Trenches for sanitary pipes are typically deeper in comparison to that of water mains and storm drainage pipes. The typical depth range for sanitary sewer pipe trenching from proposed pipe to proposed grades is between 8 and 18 feet, though it can be shallower and much deeper. The width of the trench depends on the size of the pipe being placed and also the depth of the trench. Since most sanitary trenches are deeper than 6’, the use of trench boxes is almost always necessary.

According to current OSHA regulation, trenches 5’ or deeper will require proper benching to establish a safe working environment, however many contractors typically have their own standards in terms of what is safe and reasonable for trench benching. OSHA also required that trench excavations deeper than 20’ have a shoring system designed by a professional engineer. Lastly, OSHA requires that all trenches 4’ or deeper have appropriate means of entrance/egress, i.e. steps, ramps, ladders, etc.

Trenches have something called ‘stand up time’ which refers to how long a trench will last from initial excavation to cave in.  The factors influencing stand up time are soil type, water saturation, depth, weather, and construction or traffic activity around the trench.

For sanitary sewer trenches, the very top few feet of the trench is typically 5-7’ wide. Below this area, the trench is typically benched to approximately 4.5’ – 5.5’ wide depending on the size of the trench box and the pipe to be placed. Then one more shelf typically exists below where the side plates of the trench box rests. Below this final shelf is the bedding trench which usually consists of a dimension of approximately 12-24” wider and 12-24” deeper (including above and below) the pipe to be installed. If the soil conditions are non-cohesive (sandy or gravely), wet, or the depth of the trench is beyond 6’, the walls of the trenches can become increasingly less stable and will run the risk of caving in without support.

Dirt caving in from the sides of the trenches is a concern for 2 reasons. Firstly if the contractor is required to backfill with premium material, cave-ins will increase the amount of premium backfill required to be hauled in, which increases the material and trucking costs on the project, not to mention the loading and trucking costs of removing the additional cave-in material. The other concern with respect to cave-ins is safety. Dirt is much heavier than the layman may assume. A large cave-in onto an unsuspecting worker can be lethal. For these reasons, trench excavation for sanitary sewer piping will sometimes require aluminum or steel trench boxes be placed, which shore the earth and all but eliminate the risk of cave-ins.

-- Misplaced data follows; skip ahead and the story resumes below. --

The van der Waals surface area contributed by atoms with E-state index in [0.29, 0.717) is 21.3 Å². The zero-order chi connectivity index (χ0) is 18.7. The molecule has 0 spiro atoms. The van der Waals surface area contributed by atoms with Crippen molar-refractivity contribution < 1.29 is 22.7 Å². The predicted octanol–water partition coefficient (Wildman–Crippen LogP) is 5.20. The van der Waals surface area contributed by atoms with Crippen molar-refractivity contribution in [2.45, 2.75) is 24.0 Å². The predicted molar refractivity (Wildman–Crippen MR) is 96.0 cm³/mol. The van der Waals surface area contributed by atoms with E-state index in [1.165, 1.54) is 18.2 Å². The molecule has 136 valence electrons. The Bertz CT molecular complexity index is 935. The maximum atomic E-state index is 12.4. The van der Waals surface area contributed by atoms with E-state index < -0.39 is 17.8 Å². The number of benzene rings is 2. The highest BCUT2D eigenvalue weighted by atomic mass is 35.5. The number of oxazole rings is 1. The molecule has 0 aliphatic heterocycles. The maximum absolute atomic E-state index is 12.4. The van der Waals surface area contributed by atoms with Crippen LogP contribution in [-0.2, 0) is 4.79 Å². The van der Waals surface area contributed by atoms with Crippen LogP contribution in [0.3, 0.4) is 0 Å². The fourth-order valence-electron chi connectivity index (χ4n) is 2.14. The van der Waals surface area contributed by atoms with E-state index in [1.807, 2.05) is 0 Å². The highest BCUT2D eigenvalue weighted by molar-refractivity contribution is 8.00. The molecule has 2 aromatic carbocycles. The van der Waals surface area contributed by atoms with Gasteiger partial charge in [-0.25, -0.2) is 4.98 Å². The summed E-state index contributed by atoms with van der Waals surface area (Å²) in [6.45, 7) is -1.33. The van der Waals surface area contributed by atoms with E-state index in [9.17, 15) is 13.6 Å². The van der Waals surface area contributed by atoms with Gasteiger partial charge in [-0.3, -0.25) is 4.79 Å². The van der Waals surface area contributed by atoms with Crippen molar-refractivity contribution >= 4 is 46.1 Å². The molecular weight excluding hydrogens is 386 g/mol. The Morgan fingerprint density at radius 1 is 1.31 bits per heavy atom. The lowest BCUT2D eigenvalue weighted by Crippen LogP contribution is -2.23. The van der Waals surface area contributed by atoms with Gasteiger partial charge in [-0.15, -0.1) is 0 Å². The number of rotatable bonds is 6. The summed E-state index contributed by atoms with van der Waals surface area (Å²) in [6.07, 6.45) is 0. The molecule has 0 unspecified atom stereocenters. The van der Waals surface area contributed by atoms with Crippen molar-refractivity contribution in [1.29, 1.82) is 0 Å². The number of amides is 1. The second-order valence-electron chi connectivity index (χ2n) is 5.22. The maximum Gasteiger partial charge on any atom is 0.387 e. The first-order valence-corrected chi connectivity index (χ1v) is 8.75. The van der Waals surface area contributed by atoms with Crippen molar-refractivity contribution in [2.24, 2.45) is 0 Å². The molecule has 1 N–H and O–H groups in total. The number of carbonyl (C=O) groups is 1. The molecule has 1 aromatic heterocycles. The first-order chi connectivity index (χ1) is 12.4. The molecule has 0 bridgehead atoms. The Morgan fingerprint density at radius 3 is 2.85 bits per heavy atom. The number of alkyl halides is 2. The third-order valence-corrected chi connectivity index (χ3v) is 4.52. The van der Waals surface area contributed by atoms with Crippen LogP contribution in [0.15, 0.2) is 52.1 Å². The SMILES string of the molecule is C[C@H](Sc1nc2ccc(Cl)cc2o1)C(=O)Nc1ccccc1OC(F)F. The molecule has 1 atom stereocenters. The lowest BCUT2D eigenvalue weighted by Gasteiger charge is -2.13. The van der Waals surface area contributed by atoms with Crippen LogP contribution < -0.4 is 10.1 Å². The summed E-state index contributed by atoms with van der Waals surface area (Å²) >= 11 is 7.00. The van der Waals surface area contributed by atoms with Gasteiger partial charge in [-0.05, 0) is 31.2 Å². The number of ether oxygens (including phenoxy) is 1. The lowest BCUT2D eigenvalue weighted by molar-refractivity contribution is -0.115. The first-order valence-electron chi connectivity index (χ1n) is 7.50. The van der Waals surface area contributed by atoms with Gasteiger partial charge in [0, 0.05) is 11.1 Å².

During any pipe trench process where the excavated material can’t be kept on site, the material is typically hauled off in trucks immediately upon excavation. This keeps the site much cleaner. The spoils removal trucks typically creep right along with the excavator operator as he goes, receiving spoils and trucking them to a predetermined location to be dumped.

With most utility pipe trenches, the proposed pipe must be bedded in granular backfill (sand or crushed gravel).  The width of the pipe bedding area is typically less than the width of the trench above. The pipe bedding typically just has to cover the pipe from 6-12” surrounding.

For a sizable project, a typical sanitary sewer trench excavation crew will consist of 2 laborers and 3 operators. If only installing shallow pipes, this crew size can be reduced, and if installing deeper pipes this crew may need to be larger. The equipment utilized will be a backhoe or excavator and a front end loader. The excavator is for the trenching and the loader will be for dumping stone backfill into the trench or moving spoils to be loaded onto trucks for removal.  The excavator will typically straddle the proposed trench area and move backwards excavating and loading material onto the trucks, placing bedding, pipe, and backfill material. Depending on the pipe material being used, a larger backhoe or excavator may be utilized to appropriately lift and handle the material. For example ductile iron and concrete pipe is much heavier than pvc storm drainage pipe.